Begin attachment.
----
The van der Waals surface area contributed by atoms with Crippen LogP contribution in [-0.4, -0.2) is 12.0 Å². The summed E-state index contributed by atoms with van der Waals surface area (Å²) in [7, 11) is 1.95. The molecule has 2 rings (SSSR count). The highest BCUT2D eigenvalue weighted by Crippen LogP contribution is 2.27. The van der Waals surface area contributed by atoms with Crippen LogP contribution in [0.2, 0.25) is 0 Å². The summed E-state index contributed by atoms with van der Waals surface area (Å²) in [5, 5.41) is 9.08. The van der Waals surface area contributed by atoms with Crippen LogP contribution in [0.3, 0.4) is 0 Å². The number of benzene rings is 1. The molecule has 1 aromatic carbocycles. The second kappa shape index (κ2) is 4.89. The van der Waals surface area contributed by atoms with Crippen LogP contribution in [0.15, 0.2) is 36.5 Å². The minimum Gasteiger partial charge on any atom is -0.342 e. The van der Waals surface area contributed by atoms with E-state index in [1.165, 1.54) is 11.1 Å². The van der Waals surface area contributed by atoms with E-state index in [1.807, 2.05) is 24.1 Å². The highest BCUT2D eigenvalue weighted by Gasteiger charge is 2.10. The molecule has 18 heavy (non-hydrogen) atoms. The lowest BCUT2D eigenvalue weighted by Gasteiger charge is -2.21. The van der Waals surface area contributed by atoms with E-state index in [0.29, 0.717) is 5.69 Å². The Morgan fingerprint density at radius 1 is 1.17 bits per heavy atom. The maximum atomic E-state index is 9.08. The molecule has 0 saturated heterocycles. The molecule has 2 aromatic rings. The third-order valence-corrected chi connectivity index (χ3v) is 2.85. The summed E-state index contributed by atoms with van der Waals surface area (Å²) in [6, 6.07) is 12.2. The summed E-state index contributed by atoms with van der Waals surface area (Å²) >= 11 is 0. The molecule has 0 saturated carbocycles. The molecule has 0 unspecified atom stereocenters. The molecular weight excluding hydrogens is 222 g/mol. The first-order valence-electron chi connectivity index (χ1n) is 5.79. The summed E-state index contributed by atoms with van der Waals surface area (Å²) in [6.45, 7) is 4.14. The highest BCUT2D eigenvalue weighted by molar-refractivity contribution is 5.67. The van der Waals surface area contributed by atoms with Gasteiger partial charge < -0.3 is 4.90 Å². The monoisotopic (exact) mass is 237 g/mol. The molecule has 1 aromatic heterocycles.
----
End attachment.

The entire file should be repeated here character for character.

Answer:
The van der Waals surface area contributed by atoms with Crippen LogP contribution in [-0.4, -0.2) is 12.0 Å². The summed E-state index contributed by atoms with van der Waals surface area (Å²) in [7, 11) is 1.95. The molecule has 2 rings (SSSR count). The highest BCUT2D eigenvalue weighted by Crippen LogP contribution is 2.27. The van der Waals surface area contributed by atoms with Crippen LogP contribution in [0.2, 0.25) is 0 Å². The summed E-state index contributed by atoms with van der Waals surface area (Å²) in [5, 5.41) is 9.08. The van der Waals surface area contributed by atoms with Crippen LogP contribution in [0.3, 0.4) is 0 Å². The number of benzene rings is 1. The molecule has 1 aromatic carbocycles. The second kappa shape index (κ2) is 4.89. The van der Waals surface area contributed by atoms with Crippen LogP contribution in [0.15, 0.2) is 36.5 Å². The minimum Gasteiger partial charge on any atom is -0.342 e. The van der Waals surface area contributed by atoms with E-state index in [1.165, 1.54) is 11.1 Å². The van der Waals surface area contributed by atoms with E-state index in [1.807, 2.05) is 24.1 Å². The highest BCUT2D eigenvalue weighted by Gasteiger charge is 2.10. The molecule has 18 heavy (non-hydrogen) atoms. The lowest BCUT2D eigenvalue weighted by Gasteiger charge is -2.21. The van der Waals surface area contributed by atoms with E-state index in [0.29, 0.717) is 5.69 Å². The Morgan fingerprint density at radius 1 is 1.17 bits per heavy atom. The maximum atomic E-state index is 9.08. The molecule has 0 saturated heterocycles. The molecule has 2 aromatic rings. The third-order valence-corrected chi connectivity index (χ3v) is 2.85. The summed E-state index contributed by atoms with van der Waals surface area (Å²) in [6, 6.07) is 12.2. The summed E-state index contributed by atoms with van der Waals surface area (Å²) >= 11 is 0. The molecule has 0 saturated carbocycles. The molecule has 0 unspecified atom stereocenters. The molecular weight excluding hydrogens is 222 g/mol. The first-order valence-electron chi connectivity index (χ1n) is 5.79. The summed E-state index contributed by atoms with van der Waals surface area (Å²) in [6.45, 7) is 4.14. The highest BCUT2D eigenvalue weighted by molar-refractivity contribution is 5.67. The van der Waals surface area contributed by atoms with Gasteiger partial charge < -0.3 is 4.90 Å². The monoisotopic (exact) mass is 237 g/mol. The molecule has 1 aromatic heterocycles.